??!! Today in Motherfuckers
posted by March 27 at 12:44 PMon
Part the Motherfucking First: Wikipedia says the earliest use of “motherfucker” was from the records of the Texas Court of Appeals in 1889. But the first usage cited by the Oxford English Dictionary is in 1918: “You low-down Mother Fuckers can put a gun in our hands but who is able to take it out?”
The sentence seems to be from a letter to Crisis, the journal edited by W.E.B. Du Bois, regarding an article about black American soliders and WWI.
Part the Motherfucking Second: From a photograph of a school, sent today by my friend Nevdon, who teaches the children of foreign ambassadors in India:
Part the Motherfucking Third: From DAMN! A Book of Calumny by H. L. Mencken:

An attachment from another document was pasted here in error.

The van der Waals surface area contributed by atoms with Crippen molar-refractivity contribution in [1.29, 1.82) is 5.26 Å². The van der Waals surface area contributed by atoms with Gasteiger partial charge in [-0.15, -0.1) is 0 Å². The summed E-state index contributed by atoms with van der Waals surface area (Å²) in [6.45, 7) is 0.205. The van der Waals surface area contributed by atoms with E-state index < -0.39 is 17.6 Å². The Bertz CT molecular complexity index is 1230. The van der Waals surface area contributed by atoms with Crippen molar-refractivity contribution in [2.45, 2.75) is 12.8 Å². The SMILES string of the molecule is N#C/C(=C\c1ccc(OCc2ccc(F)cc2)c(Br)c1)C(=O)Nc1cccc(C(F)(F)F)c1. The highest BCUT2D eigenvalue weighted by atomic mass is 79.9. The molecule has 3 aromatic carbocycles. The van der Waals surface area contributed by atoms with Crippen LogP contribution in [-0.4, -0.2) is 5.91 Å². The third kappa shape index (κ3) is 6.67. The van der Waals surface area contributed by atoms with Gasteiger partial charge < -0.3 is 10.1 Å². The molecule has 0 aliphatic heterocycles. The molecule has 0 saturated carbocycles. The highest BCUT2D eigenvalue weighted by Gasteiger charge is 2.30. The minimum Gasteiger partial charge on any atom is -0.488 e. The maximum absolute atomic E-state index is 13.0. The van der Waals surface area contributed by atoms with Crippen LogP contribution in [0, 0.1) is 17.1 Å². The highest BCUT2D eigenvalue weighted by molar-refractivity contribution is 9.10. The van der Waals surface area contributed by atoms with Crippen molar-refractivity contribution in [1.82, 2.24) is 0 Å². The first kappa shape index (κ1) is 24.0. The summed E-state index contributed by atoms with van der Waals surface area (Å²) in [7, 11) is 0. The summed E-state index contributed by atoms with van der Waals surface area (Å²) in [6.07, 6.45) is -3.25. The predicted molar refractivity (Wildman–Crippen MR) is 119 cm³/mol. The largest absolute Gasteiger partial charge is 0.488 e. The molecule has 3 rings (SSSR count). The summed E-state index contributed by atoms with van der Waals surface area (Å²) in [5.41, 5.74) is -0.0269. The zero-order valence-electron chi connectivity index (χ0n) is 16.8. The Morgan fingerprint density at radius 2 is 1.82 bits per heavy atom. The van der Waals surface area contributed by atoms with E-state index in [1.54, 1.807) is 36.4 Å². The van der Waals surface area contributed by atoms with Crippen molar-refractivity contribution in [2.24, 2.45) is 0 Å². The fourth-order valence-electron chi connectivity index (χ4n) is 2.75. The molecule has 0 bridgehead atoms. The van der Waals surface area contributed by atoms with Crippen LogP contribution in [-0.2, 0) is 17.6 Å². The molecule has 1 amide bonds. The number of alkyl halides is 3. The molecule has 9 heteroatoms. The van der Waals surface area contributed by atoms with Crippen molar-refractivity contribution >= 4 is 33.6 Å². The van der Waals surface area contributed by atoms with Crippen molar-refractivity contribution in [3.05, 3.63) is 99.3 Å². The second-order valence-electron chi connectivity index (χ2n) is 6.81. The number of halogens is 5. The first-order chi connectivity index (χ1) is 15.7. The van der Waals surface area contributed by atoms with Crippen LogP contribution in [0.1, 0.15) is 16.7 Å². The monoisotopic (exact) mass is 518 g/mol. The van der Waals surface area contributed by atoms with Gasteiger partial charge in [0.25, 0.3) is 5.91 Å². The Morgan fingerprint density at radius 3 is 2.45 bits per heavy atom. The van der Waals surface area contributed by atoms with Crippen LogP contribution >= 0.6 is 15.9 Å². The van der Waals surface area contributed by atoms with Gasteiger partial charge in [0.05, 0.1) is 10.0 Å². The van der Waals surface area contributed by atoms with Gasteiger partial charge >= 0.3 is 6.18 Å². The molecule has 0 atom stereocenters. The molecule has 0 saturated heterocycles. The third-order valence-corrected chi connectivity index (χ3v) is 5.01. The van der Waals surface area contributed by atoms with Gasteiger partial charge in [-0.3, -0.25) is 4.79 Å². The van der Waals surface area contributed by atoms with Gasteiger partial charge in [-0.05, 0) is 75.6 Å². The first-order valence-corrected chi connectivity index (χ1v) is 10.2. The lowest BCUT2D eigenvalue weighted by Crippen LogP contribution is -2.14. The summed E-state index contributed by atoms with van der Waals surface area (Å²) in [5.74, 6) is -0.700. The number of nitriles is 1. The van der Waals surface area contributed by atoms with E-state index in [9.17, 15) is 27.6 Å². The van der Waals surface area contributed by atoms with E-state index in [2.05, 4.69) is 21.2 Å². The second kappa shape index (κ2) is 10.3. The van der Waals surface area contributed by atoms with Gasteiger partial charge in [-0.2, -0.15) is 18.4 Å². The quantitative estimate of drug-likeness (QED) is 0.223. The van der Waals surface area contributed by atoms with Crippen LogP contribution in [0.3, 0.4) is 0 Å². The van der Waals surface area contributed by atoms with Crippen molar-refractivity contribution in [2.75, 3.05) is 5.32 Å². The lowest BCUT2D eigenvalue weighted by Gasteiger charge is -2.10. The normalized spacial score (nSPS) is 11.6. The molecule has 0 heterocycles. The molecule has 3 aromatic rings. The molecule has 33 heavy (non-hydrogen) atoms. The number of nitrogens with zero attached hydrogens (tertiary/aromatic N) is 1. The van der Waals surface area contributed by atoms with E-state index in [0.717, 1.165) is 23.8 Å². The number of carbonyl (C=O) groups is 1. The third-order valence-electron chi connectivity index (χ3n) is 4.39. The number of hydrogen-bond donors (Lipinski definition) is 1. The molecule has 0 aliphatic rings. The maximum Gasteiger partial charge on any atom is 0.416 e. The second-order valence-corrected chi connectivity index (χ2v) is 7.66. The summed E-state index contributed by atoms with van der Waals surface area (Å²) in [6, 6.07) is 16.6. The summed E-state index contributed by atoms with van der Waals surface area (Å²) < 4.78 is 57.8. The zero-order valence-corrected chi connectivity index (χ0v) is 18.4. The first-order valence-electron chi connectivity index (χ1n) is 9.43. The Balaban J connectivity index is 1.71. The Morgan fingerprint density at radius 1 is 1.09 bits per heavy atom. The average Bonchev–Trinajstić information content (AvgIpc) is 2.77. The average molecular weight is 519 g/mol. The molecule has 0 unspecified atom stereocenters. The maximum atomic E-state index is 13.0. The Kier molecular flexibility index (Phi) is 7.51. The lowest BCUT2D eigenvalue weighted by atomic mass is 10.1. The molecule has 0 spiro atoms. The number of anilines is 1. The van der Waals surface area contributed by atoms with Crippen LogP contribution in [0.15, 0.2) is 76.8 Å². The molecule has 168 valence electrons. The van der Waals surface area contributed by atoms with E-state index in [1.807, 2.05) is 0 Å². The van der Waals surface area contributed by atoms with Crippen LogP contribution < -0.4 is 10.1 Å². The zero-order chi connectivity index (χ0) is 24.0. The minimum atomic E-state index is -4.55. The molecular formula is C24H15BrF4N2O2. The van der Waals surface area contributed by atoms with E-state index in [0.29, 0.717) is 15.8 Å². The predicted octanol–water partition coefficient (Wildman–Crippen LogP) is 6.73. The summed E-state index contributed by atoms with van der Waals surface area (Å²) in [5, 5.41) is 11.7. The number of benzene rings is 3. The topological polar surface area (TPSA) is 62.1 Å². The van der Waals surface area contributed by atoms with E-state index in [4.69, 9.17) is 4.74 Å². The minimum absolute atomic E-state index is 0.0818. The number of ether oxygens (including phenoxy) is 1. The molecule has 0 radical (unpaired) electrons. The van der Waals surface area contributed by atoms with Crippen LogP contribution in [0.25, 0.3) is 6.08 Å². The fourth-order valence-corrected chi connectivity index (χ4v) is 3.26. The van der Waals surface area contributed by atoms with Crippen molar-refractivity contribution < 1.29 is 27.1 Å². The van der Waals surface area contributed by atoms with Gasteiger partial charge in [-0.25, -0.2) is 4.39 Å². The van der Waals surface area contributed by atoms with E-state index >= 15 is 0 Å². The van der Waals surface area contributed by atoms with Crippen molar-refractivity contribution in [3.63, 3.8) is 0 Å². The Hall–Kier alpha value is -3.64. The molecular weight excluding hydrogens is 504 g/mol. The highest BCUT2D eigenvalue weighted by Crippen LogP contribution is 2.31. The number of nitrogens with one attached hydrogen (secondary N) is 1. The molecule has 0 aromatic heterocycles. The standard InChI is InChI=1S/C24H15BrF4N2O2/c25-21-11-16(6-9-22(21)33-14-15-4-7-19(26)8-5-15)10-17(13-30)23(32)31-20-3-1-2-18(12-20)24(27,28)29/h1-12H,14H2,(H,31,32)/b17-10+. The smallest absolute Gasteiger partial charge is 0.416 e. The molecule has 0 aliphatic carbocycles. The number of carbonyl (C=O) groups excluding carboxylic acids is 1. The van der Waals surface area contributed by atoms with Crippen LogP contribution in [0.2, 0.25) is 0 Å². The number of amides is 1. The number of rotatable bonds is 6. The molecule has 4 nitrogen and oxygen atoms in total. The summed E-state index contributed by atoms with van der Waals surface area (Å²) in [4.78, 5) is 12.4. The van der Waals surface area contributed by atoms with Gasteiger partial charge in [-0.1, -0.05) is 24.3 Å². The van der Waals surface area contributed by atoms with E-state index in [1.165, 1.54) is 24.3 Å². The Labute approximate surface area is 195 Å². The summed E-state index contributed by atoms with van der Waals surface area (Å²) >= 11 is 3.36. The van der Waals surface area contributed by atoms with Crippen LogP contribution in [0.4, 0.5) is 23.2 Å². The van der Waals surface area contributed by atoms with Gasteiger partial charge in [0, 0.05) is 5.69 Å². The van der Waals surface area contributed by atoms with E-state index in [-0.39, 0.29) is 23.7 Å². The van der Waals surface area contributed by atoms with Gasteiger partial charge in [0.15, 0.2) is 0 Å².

Herbert Spencer’s objection to swearing, of which so much has been made by moralists, was not an objection to its sinfulness but an objection to its charm. In brief, he feared comfort, satisfaction, joy. The boarding houses in which he dragged out his gray years were as bare and cheerless as so many piano boxes. He avoided all the little vices and dissipations which make human existence bearable: good eating, good drinking, dancing, tobacco, poker, poetry, the theatre, personal adornment, philandering, adultery. He was insanely suspicious of everything that threatened to interfere with his work. Even when that work halted him by the sheer agony of its monotony, and it became necessary for him to find recreation, he sought out some recreation that was as unattractive as possible… Brought to bay by his human need for a woman, he directed his fancy toward George Eliot, probably the most unappetizing woman of his race and time. Drawn irresistibly to music, he avoided the Fifth Symphony and “Tristan und Isolde,” and joined a crowd of old maids singing part songs around a cottage piano. John Tyndall saw clearly the effect of all this and protested against it, saying, “He’d be a much nicer fellow if he had a good swear now and then.”